‘Burn Notice’: Jeffrey Donovan Said Being On the Series ‘Seemed Like a Prison Sentence’
Burn Notice premiered in 2007. By the time it went off the air in 2013, USA Network’s hit TV show had been nominated for numerous accolades, including multiple Primetime Emmy Awards, a People’s Choice Award, and recognition from the Writers Guild of America.
Despite Burn Notice‘s popularity among both TV critics and TV audiences, the cast of this spy drama didn’t always seem to appreciate the espionage drama and the series’ pop-culture momentum. Even its lead star, American actor Jeffrey Donovan, had initially harsh words to say about his own show that helped launch his Hollywood career.
The Westen character was one of Donovan’s first major roles
“[Donovan] became interested in acting after performing a monologue in a high school English class to avoid a writing assignment,” explains TV Guide.
According to IMDb, Donovan landed his first acting gig in the mid-1990s, but the outlet notes that “he mostly played minor parts.” That all began to change when the actor got his first major role on 2004’s Touching Evil, followed by getting cast to lead Burn Notice in 2007. Soon, he wasn’t just playing the role of Westen, but even doing his own stunts and directing the 2011 spinoff movie entitled Burn Notice: The Fall of Sam Axe.
Cinema Blend points out that Donovan often did everything you see on screen in Burn Notice himself, including building Westen’s gadgets and weapons, and fighting off villains. Donovan said in an interview:
“It’s really important that not only do I build my own gadgets, that I do my own fights … [It’s] really important that I keep it authentic. And one of the things that I take pride is in that even though we shoot 16 episodes and it takes six months, I actually train in the off-season…to get ready for those 16. So I’m doing workouts in the weight room three days a week, and then I’m doing mixed martial arts those other three days, and on Sunday I rest. And it’s really important that when I do something, it looks like I can actually do it.”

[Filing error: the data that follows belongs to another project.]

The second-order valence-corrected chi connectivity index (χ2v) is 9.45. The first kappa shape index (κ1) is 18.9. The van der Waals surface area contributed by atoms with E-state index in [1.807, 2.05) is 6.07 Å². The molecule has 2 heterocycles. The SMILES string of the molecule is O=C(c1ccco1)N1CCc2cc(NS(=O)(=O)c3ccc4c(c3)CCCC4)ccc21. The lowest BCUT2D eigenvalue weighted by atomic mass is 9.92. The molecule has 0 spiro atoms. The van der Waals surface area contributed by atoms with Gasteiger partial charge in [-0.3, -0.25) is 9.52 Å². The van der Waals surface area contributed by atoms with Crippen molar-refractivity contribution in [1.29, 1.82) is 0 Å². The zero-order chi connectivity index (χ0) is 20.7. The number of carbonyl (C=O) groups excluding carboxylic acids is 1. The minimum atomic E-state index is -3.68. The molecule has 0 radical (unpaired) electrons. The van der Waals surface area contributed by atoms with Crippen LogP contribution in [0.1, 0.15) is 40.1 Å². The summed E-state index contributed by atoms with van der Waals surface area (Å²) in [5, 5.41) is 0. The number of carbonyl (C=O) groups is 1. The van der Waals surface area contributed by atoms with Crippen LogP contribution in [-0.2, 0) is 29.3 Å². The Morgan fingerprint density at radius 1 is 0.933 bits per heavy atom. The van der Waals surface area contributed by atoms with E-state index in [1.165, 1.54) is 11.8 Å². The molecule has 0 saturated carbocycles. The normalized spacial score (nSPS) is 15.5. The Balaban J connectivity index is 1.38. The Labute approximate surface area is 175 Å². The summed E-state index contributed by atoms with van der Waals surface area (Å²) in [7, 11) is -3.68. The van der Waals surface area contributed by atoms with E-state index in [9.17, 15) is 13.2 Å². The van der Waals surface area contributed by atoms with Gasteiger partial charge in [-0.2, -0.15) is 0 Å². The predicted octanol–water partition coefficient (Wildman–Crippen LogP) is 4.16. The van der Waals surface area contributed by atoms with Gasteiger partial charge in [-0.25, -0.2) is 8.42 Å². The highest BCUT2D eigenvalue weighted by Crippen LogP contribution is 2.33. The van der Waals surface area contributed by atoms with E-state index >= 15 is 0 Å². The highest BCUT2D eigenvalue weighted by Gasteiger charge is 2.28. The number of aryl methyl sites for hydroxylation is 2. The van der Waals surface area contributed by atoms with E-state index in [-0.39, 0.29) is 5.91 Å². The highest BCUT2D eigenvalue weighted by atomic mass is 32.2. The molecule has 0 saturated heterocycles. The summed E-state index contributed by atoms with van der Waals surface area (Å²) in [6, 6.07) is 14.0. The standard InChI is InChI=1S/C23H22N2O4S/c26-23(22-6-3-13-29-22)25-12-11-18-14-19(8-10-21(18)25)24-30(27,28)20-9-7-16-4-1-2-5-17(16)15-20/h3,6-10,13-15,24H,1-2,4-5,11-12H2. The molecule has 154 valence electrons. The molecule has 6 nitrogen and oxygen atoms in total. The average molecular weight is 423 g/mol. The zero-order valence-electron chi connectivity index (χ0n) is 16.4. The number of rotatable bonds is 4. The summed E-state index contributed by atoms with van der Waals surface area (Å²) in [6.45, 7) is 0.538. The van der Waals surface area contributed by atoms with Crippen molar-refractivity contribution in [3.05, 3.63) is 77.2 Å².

Despite Donovan’s on-screen and off-screen commitment to his Burn Notice role, he had harsh words to say about the filming experience.
Donovan said he felt imprisoned by ‘Burn Notice’
In Burn Notice, Westen is constantly striving to avoid going to jail for false charges. Ironically, the actor had a prison allegory of his own to share.
“When I look back at seven years, it looked at the time like it would never end because I was doing not only all of the scenes, but I was also doing all of the action,” said Donovan in an interview with BUILD Series. “The driving, the punching … being shot at. And then all my fight sequences, I would fight all the time.” Donovan opened up and said the hard work took its toll.
“You know, at the time it seemed like it was a prison sentence, … When it wrapped and it was a year later, I just cried … like god, I wish I had that back. You know, be careful what you wish for. [It was] a hit series and … afterwards you’re just so grateful for it and it changed everything.”
‘Burn Notice’ ran for seven seasons on the USA Network
The drama’s name comes from the real-life “burn notices” issued by the CIA when its agents are no longer to be trusted. The series follows Donovan’s covert operations agent Michael Westen as he tries to figure out who has falsely framed him and triggered his own burn notice.
The show also stars English-American actor Gabrielle Anwar as Westen’s ex-girlfriend Fiona Glenanne; Bruce Campbell as Westen’s Hawaiian shirt-wearing best friend Sam Axe; and his chainsmoking mother, Madeline Westen, played by actor Sharon Gless.
Each episode typically involved Westen, Glenanne, Axe and Westen’s mother taking on a mission or solving a crime case in exchange for information, money or resources that Westen needs to solve his own burn-notice case.
Burn Notice quickly became the highest-rated original show on the USA Network, reports Indie Wire in their review of the show:
“Burn Notice is a consistent, slickly executed diversion that’s just complex enough to be intriguing and just simple enough to follow as to not be a chore … Burn Notice deserves a great deal of credit for being what it is so perfectly. There is always a place for well-crafted character-based escapism on the big and small screens.”